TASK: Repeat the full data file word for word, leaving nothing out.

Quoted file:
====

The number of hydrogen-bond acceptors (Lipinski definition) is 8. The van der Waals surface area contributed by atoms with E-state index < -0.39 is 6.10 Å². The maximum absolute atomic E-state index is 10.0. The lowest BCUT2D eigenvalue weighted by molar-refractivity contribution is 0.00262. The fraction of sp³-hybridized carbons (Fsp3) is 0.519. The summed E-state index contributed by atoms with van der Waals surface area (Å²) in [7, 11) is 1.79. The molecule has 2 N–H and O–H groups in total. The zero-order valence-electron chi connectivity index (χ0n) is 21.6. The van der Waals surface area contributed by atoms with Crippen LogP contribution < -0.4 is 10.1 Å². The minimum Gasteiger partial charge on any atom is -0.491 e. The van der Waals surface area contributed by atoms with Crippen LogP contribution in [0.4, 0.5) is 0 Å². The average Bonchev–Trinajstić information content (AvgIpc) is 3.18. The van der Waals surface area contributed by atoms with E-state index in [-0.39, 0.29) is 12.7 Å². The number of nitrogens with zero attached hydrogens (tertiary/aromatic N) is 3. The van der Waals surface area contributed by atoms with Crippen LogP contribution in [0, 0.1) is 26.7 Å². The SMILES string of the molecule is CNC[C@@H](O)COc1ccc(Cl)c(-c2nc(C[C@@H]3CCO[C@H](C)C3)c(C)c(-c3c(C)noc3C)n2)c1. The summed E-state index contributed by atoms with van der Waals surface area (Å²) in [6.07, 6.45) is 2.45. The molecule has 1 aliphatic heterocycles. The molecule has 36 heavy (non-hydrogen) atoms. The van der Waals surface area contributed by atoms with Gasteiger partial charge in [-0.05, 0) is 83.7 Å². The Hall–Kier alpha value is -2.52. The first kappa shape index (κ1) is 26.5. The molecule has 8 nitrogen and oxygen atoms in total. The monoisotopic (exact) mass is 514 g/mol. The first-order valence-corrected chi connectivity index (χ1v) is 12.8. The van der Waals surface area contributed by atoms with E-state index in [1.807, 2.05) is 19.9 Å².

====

The number of hydrogen-bond acceptors (Lipinski definition) is 8. The van der Waals surface area contributed by atoms with E-state index < -0.39 is 6.10 Å². The maximum absolute atomic E-state index is 10.0. The lowest BCUT2D eigenvalue weighted by molar-refractivity contribution is 0.00262. The fraction of sp³-hybridized carbons (Fsp3) is 0.519. The summed E-state index contributed by atoms with van der Waals surface area (Å²) in [7, 11) is 1.79. The molecule has 2 N–H and O–H groups in total. The zero-order valence-electron chi connectivity index (χ0n) is 21.6. The van der Waals surface area contributed by atoms with Crippen LogP contribution < -0.4 is 10.1 Å². The minimum Gasteiger partial charge on any atom is -0.491 e. The van der Waals surface area contributed by atoms with Crippen LogP contribution in [0.4, 0.5) is 0 Å². The average Bonchev–Trinajstić information content (AvgIpc) is 3.18. The van der Waals surface area contributed by atoms with E-state index in [-0.39, 0.29) is 12.7 Å². The number of nitrogens with zero attached hydrogens (tertiary/aromatic N) is 3. The van der Waals surface area contributed by atoms with Crippen LogP contribution in [0, 0.1) is 26.7 Å². The SMILES string of the molecule is CNC[C@@H](O)COc1ccc(Cl)c(-c2nc(C[C@@H]3CCO[C@H](C)C3)c(C)c(-c3c(C)noc3C)n2)c1. The summed E-state index contributed by atoms with van der Waals surface area (Å²) in [6.07, 6.45) is 2.45. The molecule has 1 aliphatic heterocycles. The molecule has 36 heavy (non-hydrogen) atoms. The van der Waals surface area contributed by atoms with Gasteiger partial charge in [-0.05, 0) is 83.7 Å². The Hall–Kier alpha value is -2.52. The first kappa shape index (κ1) is 26.5. The molecule has 8 nitrogen and oxygen atoms in total. The monoisotopic (exact) mass is 514 g/mol. The first-order valence-corrected chi connectivity index (χ1v) is 12.8. The van der Waals surface area contributed by atoms with E-state index in [1.807, 2.05) is 19.9 Å².